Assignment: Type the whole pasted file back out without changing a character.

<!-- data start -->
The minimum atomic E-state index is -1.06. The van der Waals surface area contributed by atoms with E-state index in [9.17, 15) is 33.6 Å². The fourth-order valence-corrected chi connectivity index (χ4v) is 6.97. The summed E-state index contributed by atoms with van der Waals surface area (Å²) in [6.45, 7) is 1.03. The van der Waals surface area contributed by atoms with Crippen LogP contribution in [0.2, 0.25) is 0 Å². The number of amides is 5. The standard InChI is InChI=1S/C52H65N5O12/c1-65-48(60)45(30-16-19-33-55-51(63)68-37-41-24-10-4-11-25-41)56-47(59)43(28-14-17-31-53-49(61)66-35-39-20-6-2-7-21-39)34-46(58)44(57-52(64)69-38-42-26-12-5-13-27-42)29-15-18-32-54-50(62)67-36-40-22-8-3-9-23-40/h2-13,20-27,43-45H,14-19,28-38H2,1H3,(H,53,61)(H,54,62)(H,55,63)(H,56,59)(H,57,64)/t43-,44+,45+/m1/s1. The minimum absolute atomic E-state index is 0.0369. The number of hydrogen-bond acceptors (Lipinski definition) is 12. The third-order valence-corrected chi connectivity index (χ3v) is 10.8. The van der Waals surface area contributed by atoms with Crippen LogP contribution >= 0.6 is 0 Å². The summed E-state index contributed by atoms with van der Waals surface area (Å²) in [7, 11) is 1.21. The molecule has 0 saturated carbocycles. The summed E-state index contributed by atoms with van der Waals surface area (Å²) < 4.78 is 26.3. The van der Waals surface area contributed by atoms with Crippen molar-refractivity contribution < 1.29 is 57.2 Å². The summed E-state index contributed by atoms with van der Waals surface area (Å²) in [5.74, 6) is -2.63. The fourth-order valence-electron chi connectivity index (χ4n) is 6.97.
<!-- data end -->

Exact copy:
The minimum atomic E-state index is -1.06. The van der Waals surface area contributed by atoms with E-state index in [9.17, 15) is 33.6 Å². The fourth-order valence-corrected chi connectivity index (χ4v) is 6.97. The summed E-state index contributed by atoms with van der Waals surface area (Å²) in [6.45, 7) is 1.03. The van der Waals surface area contributed by atoms with Crippen LogP contribution in [0.2, 0.25) is 0 Å². The number of amides is 5. The standard InChI is InChI=1S/C52H65N5O12/c1-65-48(60)45(30-16-19-33-55-51(63)68-37-41-24-10-4-11-25-41)56-47(59)43(28-14-17-31-53-49(61)66-35-39-20-6-2-7-21-39)34-46(58)44(57-52(64)69-38-42-26-12-5-13-27-42)29-15-18-32-54-50(62)67-36-40-22-8-3-9-23-40/h2-13,20-27,43-45H,14-19,28-38H2,1H3,(H,53,61)(H,54,62)(H,55,63)(H,56,59)(H,57,64)/t43-,44+,45+/m1/s1. The minimum absolute atomic E-state index is 0.0369. The number of hydrogen-bond acceptors (Lipinski definition) is 12. The third-order valence-corrected chi connectivity index (χ3v) is 10.8. The van der Waals surface area contributed by atoms with Crippen LogP contribution >= 0.6 is 0 Å². The summed E-state index contributed by atoms with van der Waals surface area (Å²) in [7, 11) is 1.21. The molecule has 0 saturated carbocycles. The summed E-state index contributed by atoms with van der Waals surface area (Å²) < 4.78 is 26.3. The van der Waals surface area contributed by atoms with Crippen molar-refractivity contribution < 1.29 is 57.2 Å². The summed E-state index contributed by atoms with van der Waals surface area (Å²) in [5.74, 6) is -2.63. The fourth-order valence-electron chi connectivity index (χ4n) is 6.97.